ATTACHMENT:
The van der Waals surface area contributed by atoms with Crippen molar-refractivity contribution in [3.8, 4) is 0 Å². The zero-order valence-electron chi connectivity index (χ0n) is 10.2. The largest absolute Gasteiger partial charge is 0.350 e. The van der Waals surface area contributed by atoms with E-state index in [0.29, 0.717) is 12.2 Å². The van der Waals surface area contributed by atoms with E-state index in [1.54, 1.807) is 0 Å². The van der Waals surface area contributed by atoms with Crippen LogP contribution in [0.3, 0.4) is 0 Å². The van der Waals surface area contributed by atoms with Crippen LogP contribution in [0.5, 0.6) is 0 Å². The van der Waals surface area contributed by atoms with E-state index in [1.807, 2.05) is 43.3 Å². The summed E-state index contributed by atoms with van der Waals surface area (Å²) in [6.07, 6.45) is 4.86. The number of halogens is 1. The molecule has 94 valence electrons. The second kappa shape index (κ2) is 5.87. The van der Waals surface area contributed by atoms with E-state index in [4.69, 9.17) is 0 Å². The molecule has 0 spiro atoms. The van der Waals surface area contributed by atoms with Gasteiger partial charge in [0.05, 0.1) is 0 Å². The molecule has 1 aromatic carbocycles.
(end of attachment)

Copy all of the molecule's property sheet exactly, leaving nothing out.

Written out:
The van der Waals surface area contributed by atoms with Crippen molar-refractivity contribution in [3.8, 4) is 0 Å². The zero-order valence-electron chi connectivity index (χ0n) is 10.2. The largest absolute Gasteiger partial charge is 0.350 e. The van der Waals surface area contributed by atoms with E-state index in [0.29, 0.717) is 12.2 Å². The van der Waals surface area contributed by atoms with E-state index in [1.54, 1.807) is 0 Å². The van der Waals surface area contributed by atoms with Crippen LogP contribution in [0.3, 0.4) is 0 Å². The van der Waals surface area contributed by atoms with Crippen LogP contribution in [0.5, 0.6) is 0 Å². The van der Waals surface area contributed by atoms with E-state index in [1.807, 2.05) is 43.3 Å². The summed E-state index contributed by atoms with van der Waals surface area (Å²) in [6.07, 6.45) is 4.86. The number of halogens is 1. The molecule has 94 valence electrons. The second kappa shape index (κ2) is 5.87. The van der Waals surface area contributed by atoms with E-state index in [4.69, 9.17) is 0 Å². The molecule has 0 spiro atoms. The van der Waals surface area contributed by atoms with Gasteiger partial charge in [0.05, 0.1) is 0 Å². The molecule has 1 aromatic carbocycles.